***UPDATE: Congratulations to Charlie Conacher, Frank Mahovlich, Red Kelly and Wendel Clark for being inducted into the Maple Leafs Legends Row at Air Canada Centre. Turns out that four ex–players got the nod, rather than the three I suggested in this blog earlier on Saturday.***
TORONTO (Feb. 18) — The veil of secrecy that governs the Brendan Shanahan/Lou Lamoriello administration has held firm with respect to the three latest additions to Legends Row.
The cluster of bronzed statues on the southwest plaza of the Air Canada Centre will swell to 13 figures — joining Darryl Sittler, Johnny Bower, Ted Kennedy, Borje Salming, Mats Sundin, Syl Apps, George Armstrong, Turk Broda, Tim Horton and Dave Keon. The Leafs will make the announcement in a ceremony prior to tonight’s home game against the Ottawa Senators. Among the prime candidates are Charlie Conacher, Hap Day, Red Kelly, King Clancy, Frank Mahovlich, Lanny McDonald, Rick Vaive, Wendel Clark and Doug Gilmour. According to Lance Hornby of the Toronto Sun, one further spot will remain open after tonight for a player “the team hopes distinguishes himself in the coming generation.” In other words, Auston Matthews.
Unlike my privileged involvement in helping to choose the Top 100 Maple Leafs of all time for the club’s centennial season, I have no say in the Legends Row selection. From what I understand, however, Conacher is a virtual lock for tonight. The first genuine superstar in franchise history, he led (or tied for the lead) in National Hockey League goals on five occasions during his Hall of Fame career. Playing right–wing on the famed “Kid Line” with Joe Primeau and Harvey (Busher) Jackson, Conacher won the NHL scoring title in consecutive seasons — with 52 points in 1933–34 and 57 in 1934–35 (during a 48–game schedule). He was a member of the Toronto Stanley Cup team in the opening year of Maple Leaf Gardens — 1931–32.
MY NIGHT–TIME PHOTO OF DAVE KEON’S STATUE IN LEGENDS ROW OUTSIDE AIR CANADA CENTRE.
Were I making the call on the other two inductees — and given the Maple Leafs have smartly honored every generation since 1926 — my votes would go to Frank Mahovlich and Wendel Clark.
Though enmeshed in a torturous relationship with general manager and coach George (Punch) Imlach, the Big M was the most stylish member of all four Stanley Cup teams in the 1960’s… and, arguably, the most popular player of that era. His 48 goals in 1960–61, while skating on a forward line with Red Kelly and Bob Nevin, stood as a franchise record for 21 years, until broken by Rick Vaive in 1981–82. Had a less–cantankerous figure than Imlach been in charge of the Leafs, Mahovlich may have spent his entire career with the Blue and White. Instead, he was shipped to Detroit on Mar. 3, 1968 in the most–shocking trade ever made by the club. Mahovlich promptly scored a career–best 49 goals in 1968–69 while playing on the latter–day “Production Line” with Gordie Howe and Alex Delvecchio. With Montreal in the spring of 1971, the Big M nearly won the Conn Smythe Trophy (27 points in 20 games) while helping the Habs to the Stanley Cup.
FRANK MAHOVLICH AS A YOUNG LEAF, AGAINST BOSTON, IN 1963–64.
In the post–1967 era, it can be argued, quite easily, that Wendel Clark is the most revered of all Leaf players. The club cannot go wrong tonight by honoring either Clark or his 1993 post–season running–mate, Doug Gilmour, but Wendel suited up in more games for the Leafs (608–393) and immediately impacted the team as a rookie in 1985–86. His combination of goal–scoring, body–checking and fighting was — and still is — unlike any player in franchise history. Clark is best–remembered for a crushing, behind–the–net jolt of Blues defenseman Bruce Bell (Apr. 1, 1986) at the old St. Louis Arena. And, perhaps more–so for riding shotgun with Gilmour during the Maple Leafs’ surprise advancement through the 1993 Stanley Cup tournament.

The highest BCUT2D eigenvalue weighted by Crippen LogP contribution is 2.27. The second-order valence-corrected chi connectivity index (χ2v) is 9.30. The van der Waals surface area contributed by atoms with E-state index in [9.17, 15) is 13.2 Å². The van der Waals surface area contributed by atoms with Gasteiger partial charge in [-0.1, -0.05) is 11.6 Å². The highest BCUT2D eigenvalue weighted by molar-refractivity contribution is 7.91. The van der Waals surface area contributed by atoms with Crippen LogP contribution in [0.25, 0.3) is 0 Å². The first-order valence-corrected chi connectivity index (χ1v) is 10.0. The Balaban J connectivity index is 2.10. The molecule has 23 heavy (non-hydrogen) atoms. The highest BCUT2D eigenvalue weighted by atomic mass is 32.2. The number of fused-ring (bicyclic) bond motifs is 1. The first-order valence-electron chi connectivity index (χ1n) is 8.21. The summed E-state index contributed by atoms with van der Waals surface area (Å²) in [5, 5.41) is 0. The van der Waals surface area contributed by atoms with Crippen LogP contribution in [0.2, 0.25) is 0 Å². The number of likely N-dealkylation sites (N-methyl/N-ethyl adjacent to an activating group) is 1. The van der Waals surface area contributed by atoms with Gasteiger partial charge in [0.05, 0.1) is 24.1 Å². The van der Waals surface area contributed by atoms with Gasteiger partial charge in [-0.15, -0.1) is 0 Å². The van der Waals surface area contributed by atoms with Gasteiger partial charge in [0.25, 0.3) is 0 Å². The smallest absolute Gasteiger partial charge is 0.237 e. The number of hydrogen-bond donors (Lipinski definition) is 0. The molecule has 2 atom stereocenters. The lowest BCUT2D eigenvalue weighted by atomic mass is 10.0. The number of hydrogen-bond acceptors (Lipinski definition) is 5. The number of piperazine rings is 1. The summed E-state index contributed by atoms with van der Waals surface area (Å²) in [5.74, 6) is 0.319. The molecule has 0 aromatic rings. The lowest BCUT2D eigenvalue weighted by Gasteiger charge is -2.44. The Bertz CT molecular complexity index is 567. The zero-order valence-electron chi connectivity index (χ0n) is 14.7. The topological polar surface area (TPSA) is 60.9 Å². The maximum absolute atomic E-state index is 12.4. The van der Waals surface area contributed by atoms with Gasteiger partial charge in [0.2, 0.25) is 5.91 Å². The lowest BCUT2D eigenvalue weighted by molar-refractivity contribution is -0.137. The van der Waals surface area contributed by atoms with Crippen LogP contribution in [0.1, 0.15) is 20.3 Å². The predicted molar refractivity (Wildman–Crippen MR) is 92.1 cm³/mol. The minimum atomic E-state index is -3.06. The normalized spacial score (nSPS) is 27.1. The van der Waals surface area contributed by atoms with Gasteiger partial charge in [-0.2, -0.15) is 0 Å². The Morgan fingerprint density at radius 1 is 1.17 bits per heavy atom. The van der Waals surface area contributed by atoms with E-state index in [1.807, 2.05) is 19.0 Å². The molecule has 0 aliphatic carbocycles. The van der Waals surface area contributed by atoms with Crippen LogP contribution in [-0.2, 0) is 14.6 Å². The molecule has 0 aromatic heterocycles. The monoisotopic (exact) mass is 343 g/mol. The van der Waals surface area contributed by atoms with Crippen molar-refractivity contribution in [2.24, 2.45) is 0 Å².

It was Wendel’s iconic, late goal at the Los Angeles Forum during Game 6 of the Conference–championship that completed a hattrick; sent the match into overtime, and put the Maple Leafs one goal away from the Stanley Cup final for the only time since 1967. Gilmour, Wayne Gretzky and referee Kerry Fraser legendarily became prime figures in the extra period — during which No. 99 lifted the winner over Felix Potvin with former Edmonton teammate Glenn Anderson serving an ill–advised boarding penalty. Gretzky’s hattrick then helped the Kings capture Game 7 of the unforgettable series, two nights later, at Maple Leaf Gardens.
So, yeah: Conacher, Mahovlich and Clark. My picks for the Legends Row announcement before tonight’s Toronto–Ottawa game at the ACC. To me, it’s as easy as one–two–three.
Having recently peddled my older hockey cards for a princely sum, I mourned the loss of sentimental items from the late–60’s and early–70’s. You can therefore imagine the delight while rummaging through my apartment locker this week when I came upon a stack of “doubles” from that era of NHL expansion — including those of the beloved and defunct California/Oakland Seals. Here are several of the cards I found:
AT THE DETROIT OLYMPIA
In the mid–to–late 1960’s, before and after the NHL expanded to 12 teams, a fellow named James McCarthy took photographs of visiting players during pre–game warm–ups at the old Detroit Olympia. These images — 11 of which I purchased more than 30 years ago — have long–been circulated at memorabilia shows.
I found the 8 x 10 color photos in my apartment locker as well:
PHIL ESPOSITO: CHICAGO BLACK HAWKS (1966–67).
PHIL ESPOSITO: CHICAGO (1966–67) / BOSTON BRUINS (1967–68).
BOBBY BAUN / BILLY HARRIS: CALIFORNIA SEALS (1967–68).
GARY DORNHOEFER: PHILADELPHIA FLYERS / AL ARBOUR: ST. LOUIS BLUES (1967–68).
NORM FERGUSON / BILL HICKE: OAKLAND SEALS (1968–69).
DOUG ROBERTS: OAKLAND SEALS (1968–69) / AB McDONALD: PITTSBURGH PENGUINS (1967–68).
LEAFS IN SEPTEMBER
And, how about this selection of Maple Leafs training camp guides?